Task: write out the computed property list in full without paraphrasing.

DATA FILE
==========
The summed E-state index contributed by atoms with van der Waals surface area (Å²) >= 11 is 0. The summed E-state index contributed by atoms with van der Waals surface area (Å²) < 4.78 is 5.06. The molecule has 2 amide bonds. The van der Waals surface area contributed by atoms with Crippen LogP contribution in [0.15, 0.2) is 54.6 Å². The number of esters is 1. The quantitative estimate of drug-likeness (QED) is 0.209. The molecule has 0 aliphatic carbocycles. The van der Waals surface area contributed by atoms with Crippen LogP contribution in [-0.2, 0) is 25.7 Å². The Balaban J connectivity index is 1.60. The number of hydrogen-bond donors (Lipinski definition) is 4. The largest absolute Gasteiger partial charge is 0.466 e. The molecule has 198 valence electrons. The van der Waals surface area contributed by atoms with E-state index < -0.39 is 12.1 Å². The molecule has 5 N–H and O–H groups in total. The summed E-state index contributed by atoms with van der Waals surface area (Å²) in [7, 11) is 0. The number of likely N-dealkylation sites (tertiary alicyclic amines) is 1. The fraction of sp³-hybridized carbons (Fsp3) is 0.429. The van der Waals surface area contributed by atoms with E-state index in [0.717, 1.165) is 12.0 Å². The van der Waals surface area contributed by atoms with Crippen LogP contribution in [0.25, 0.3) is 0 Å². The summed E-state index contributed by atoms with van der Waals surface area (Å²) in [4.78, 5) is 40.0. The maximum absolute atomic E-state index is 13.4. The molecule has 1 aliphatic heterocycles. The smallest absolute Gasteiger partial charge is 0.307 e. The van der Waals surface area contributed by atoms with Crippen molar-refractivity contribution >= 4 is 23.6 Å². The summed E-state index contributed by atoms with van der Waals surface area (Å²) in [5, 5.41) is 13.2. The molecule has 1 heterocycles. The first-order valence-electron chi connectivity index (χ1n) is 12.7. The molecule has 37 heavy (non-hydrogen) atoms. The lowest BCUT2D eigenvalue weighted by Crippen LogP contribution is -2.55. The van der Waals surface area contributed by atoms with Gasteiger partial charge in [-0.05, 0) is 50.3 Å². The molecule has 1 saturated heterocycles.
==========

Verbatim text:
The summed E-state index contributed by atoms with van der Waals surface area (Å²) >= 11 is 0. The summed E-state index contributed by atoms with van der Waals surface area (Å²) < 4.78 is 5.06. The molecule has 2 amide bonds. The van der Waals surface area contributed by atoms with Crippen LogP contribution in [0.15, 0.2) is 54.6 Å². The number of esters is 1. The quantitative estimate of drug-likeness (QED) is 0.209. The molecule has 0 aliphatic carbocycles. The van der Waals surface area contributed by atoms with Crippen LogP contribution in [-0.2, 0) is 25.7 Å². The Balaban J connectivity index is 1.60. The number of hydrogen-bond donors (Lipinski definition) is 4. The largest absolute Gasteiger partial charge is 0.466 e. The molecule has 198 valence electrons. The van der Waals surface area contributed by atoms with E-state index < -0.39 is 12.1 Å². The molecule has 5 N–H and O–H groups in total. The summed E-state index contributed by atoms with van der Waals surface area (Å²) in [7, 11) is 0. The number of likely N-dealkylation sites (tertiary alicyclic amines) is 1. The fraction of sp³-hybridized carbons (Fsp3) is 0.429. The van der Waals surface area contributed by atoms with E-state index in [0.717, 1.165) is 12.0 Å². The van der Waals surface area contributed by atoms with Crippen LogP contribution in [0.25, 0.3) is 0 Å². The summed E-state index contributed by atoms with van der Waals surface area (Å²) in [4.78, 5) is 40.0. The maximum absolute atomic E-state index is 13.4. The molecule has 1 aliphatic heterocycles. The smallest absolute Gasteiger partial charge is 0.307 e. The van der Waals surface area contributed by atoms with Crippen molar-refractivity contribution >= 4 is 23.6 Å². The summed E-state index contributed by atoms with van der Waals surface area (Å²) in [5, 5.41) is 13.2. The molecule has 1 heterocycles. The first-order valence-electron chi connectivity index (χ1n) is 12.7. The molecule has 37 heavy (non-hydrogen) atoms. The lowest BCUT2D eigenvalue weighted by Crippen LogP contribution is -2.55. The van der Waals surface area contributed by atoms with Gasteiger partial charge in [-0.05, 0) is 50.3 Å². The molecule has 1 saturated heterocycles.